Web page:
FED UP with the mealy-mouthed political wrangling in the big election debate? Take the increasingly cynical view that it’s all a bit of a waste of time?

Well if you have ever enjoyed a day’s salmon or sea trout fishing on a Scottish river, and think politics doesn’t really matter when it comes to having a day out on the bankside, you should take a glance at the Government’s report on mixed stock fisheries and be very worried indeed.

Salmon netting

Salmon netting: still no agreement

You don’t need to read all nine parts, eight appendices and countless thousands of words, just the executive summary will do, unless you are feeling particularly brave.

It sets out in stark relief the precise reasons why we as a nation, face such a massive task in helping to protect the future of one of the most iconic, and “at risk” species on the planet – the Atlantic salmon.

It demonstrates how a group of so-called experts can take 20 months devising a plan – on behalf of the Scottish Government – about how to manage the netting of salmon and sea trout in our marine and coastal waters.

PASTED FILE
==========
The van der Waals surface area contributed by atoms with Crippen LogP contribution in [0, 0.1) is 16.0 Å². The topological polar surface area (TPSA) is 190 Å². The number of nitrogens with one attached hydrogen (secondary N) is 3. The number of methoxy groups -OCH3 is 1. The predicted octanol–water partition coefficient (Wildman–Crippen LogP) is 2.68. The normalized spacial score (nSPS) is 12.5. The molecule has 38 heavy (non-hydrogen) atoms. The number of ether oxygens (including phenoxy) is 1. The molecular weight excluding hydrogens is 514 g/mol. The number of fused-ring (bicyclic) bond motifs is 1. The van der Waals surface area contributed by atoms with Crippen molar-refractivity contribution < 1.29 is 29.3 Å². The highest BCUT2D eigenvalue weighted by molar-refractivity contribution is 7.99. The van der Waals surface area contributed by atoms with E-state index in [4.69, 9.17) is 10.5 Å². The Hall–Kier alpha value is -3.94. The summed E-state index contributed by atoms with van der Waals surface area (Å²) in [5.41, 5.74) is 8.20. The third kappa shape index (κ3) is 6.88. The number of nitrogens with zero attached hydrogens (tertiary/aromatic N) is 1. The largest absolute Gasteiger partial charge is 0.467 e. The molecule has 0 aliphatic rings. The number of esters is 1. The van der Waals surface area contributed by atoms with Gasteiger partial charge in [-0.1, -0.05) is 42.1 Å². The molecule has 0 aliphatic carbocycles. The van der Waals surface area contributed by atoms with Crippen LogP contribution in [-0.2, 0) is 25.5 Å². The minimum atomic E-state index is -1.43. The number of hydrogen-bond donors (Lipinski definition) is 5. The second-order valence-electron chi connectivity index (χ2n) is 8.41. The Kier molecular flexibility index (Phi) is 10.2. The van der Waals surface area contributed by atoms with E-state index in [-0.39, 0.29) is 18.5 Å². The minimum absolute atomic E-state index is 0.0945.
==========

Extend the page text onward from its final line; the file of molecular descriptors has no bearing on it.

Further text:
And fail to reach agreement.

The multi-disciplinary group, under chairman David Crawley of Scottish Natural Heritage, was charged with devising a robust plan for tackling so-called “mixed stock” fisheries (MSF) which, until 2006, still accounted for almost a third of the Scottish salmon catch.

Rural affairs minister Richard Lochhead was depending on it to chart a clear way to head off growing international criticism of Scotland’s laggardly approach in dealing with coastline netting, of which more than 70 stations remain round our shores.

Instead, the wordy document is now labelled “a fudge”.  It illustrates the enormous gulf between commercial netsmen on the one hand, and salmon beat owners and conservationists on the other. And it spotlights the stark inability of scientists and government officials – and at the end of the day, politicians themselves – to hammer out quick and meaningful action to help preserve ever-dwindling stocks of returning fish.

The evidence of diminishing numbers of salmon and sea trout reaching our rivers to spawn and regenerate, is overwhelming and seems to be the one fact which no-one really disputes.